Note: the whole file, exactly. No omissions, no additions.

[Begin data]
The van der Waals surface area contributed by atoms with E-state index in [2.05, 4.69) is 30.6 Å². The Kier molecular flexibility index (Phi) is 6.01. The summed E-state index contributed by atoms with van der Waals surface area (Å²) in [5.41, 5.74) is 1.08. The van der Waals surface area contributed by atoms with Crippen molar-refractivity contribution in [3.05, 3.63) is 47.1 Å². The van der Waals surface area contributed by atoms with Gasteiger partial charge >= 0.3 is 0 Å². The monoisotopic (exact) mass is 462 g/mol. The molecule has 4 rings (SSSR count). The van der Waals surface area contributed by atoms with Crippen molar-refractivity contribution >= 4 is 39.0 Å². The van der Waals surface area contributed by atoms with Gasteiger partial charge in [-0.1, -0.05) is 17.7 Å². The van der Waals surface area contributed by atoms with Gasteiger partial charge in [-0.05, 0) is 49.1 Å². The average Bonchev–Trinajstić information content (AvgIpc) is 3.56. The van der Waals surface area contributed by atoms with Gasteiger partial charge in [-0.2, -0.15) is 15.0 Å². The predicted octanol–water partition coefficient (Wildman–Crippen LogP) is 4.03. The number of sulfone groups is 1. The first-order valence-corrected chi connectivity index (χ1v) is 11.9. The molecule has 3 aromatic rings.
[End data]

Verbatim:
The van der Waals surface area contributed by atoms with E-state index in [2.05, 4.69) is 30.6 Å². The Kier molecular flexibility index (Phi) is 6.01. The summed E-state index contributed by atoms with van der Waals surface area (Å²) in [5.41, 5.74) is 1.08. The van der Waals surface area contributed by atoms with Crippen molar-refractivity contribution in [3.05, 3.63) is 47.1 Å². The van der Waals surface area contributed by atoms with Gasteiger partial charge >= 0.3 is 0 Å². The monoisotopic (exact) mass is 462 g/mol. The molecule has 4 rings (SSSR count). The van der Waals surface area contributed by atoms with Crippen molar-refractivity contribution >= 4 is 39.0 Å². The van der Waals surface area contributed by atoms with Gasteiger partial charge in [-0.1, -0.05) is 17.7 Å². The van der Waals surface area contributed by atoms with Gasteiger partial charge in [-0.05, 0) is 49.1 Å². The average Bonchev–Trinajstić information content (AvgIpc) is 3.56. The van der Waals surface area contributed by atoms with Gasteiger partial charge in [-0.2, -0.15) is 15.0 Å². The predicted octanol–water partition coefficient (Wildman–Crippen LogP) is 4.03. The number of sulfone groups is 1. The first-order valence-corrected chi connectivity index (χ1v) is 11.9. The molecule has 3 aromatic rings.